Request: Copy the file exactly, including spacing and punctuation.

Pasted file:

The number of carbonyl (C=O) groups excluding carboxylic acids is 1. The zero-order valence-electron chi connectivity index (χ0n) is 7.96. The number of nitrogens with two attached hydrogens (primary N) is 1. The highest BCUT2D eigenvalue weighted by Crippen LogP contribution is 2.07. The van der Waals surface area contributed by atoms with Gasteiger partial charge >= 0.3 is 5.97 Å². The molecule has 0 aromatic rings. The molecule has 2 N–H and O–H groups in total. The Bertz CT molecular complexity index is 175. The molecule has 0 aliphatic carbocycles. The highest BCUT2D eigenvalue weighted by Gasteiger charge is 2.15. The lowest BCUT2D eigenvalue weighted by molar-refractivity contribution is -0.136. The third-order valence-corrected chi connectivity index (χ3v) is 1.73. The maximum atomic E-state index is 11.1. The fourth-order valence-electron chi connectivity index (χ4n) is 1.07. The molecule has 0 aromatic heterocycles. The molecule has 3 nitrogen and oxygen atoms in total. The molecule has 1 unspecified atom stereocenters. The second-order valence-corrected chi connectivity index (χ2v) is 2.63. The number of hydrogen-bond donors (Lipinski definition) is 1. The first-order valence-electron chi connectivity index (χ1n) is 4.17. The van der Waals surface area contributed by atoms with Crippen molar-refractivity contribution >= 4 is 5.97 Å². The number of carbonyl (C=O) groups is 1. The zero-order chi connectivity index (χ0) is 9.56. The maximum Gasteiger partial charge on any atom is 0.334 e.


The number of carbonyl (C=O) groups excluding carboxylic acids is 1. The zero-order valence-electron chi connectivity index (χ0n) is 7.96. The number of nitrogens with two attached hydrogens (primary N) is 1. The highest BCUT2D eigenvalue weighted by Crippen LogP contribution is 2.07. The van der Waals surface area contributed by atoms with Gasteiger partial charge >= 0.3 is 5.97 Å². The molecule has 0 aromatic rings. The molecule has 2 N–H and O–H groups in total. The Bertz CT molecular complexity index is 175. The molecule has 0 aliphatic carbocycles. The highest BCUT2D eigenvalue weighted by Gasteiger charge is 2.15. The lowest BCUT2D eigenvalue weighted by molar-refractivity contribution is -0.136. The third-order valence-corrected chi connectivity index (χ3v) is 1.73. The maximum atomic E-state index is 11.1. The fourth-order valence-electron chi connectivity index (χ4n) is 1.07. The molecule has 0 aromatic heterocycles. The molecule has 3 nitrogen and oxygen atoms in total. The molecule has 1 unspecified atom stereocenters. The second-order valence-corrected chi connectivity index (χ2v) is 2.63. The number of hydrogen-bond donors (Lipinski definition) is 1. The first-order valence-electron chi connectivity index (χ1n) is 4.17. The van der Waals surface area contributed by atoms with Crippen molar-refractivity contribution >= 4 is 5.97 Å². The number of carbonyl (C=O) groups is 1. The zero-order chi connectivity index (χ0) is 9.56. The maximum Gasteiger partial charge on any atom is 0.334 e.